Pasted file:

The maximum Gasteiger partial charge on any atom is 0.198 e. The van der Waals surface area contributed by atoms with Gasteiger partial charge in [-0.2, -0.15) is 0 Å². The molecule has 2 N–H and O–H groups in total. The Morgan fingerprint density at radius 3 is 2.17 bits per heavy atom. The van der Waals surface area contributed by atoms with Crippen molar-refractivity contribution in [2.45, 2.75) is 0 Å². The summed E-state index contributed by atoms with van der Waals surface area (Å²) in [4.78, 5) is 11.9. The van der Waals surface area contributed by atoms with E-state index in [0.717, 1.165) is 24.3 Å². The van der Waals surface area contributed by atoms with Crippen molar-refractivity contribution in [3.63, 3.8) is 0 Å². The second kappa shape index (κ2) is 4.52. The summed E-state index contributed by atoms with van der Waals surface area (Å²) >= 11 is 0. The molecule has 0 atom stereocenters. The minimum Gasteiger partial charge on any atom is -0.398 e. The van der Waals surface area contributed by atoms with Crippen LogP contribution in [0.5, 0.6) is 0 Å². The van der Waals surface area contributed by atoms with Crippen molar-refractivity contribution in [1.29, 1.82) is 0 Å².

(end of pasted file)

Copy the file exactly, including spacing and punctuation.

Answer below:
The maximum Gasteiger partial charge on any atom is 0.198 e. The van der Waals surface area contributed by atoms with Gasteiger partial charge in [-0.2, -0.15) is 0 Å². The molecule has 2 N–H and O–H groups in total. The Morgan fingerprint density at radius 3 is 2.17 bits per heavy atom. The van der Waals surface area contributed by atoms with Crippen molar-refractivity contribution in [2.45, 2.75) is 0 Å². The summed E-state index contributed by atoms with van der Waals surface area (Å²) in [4.78, 5) is 11.9. The van der Waals surface area contributed by atoms with E-state index in [0.717, 1.165) is 24.3 Å². The van der Waals surface area contributed by atoms with Crippen molar-refractivity contribution in [3.63, 3.8) is 0 Å². The second kappa shape index (κ2) is 4.52. The summed E-state index contributed by atoms with van der Waals surface area (Å²) >= 11 is 0. The molecule has 0 atom stereocenters. The minimum Gasteiger partial charge on any atom is -0.398 e. The van der Waals surface area contributed by atoms with Crippen LogP contribution in [0.5, 0.6) is 0 Å². The van der Waals surface area contributed by atoms with Crippen molar-refractivity contribution in [1.29, 1.82) is 0 Å².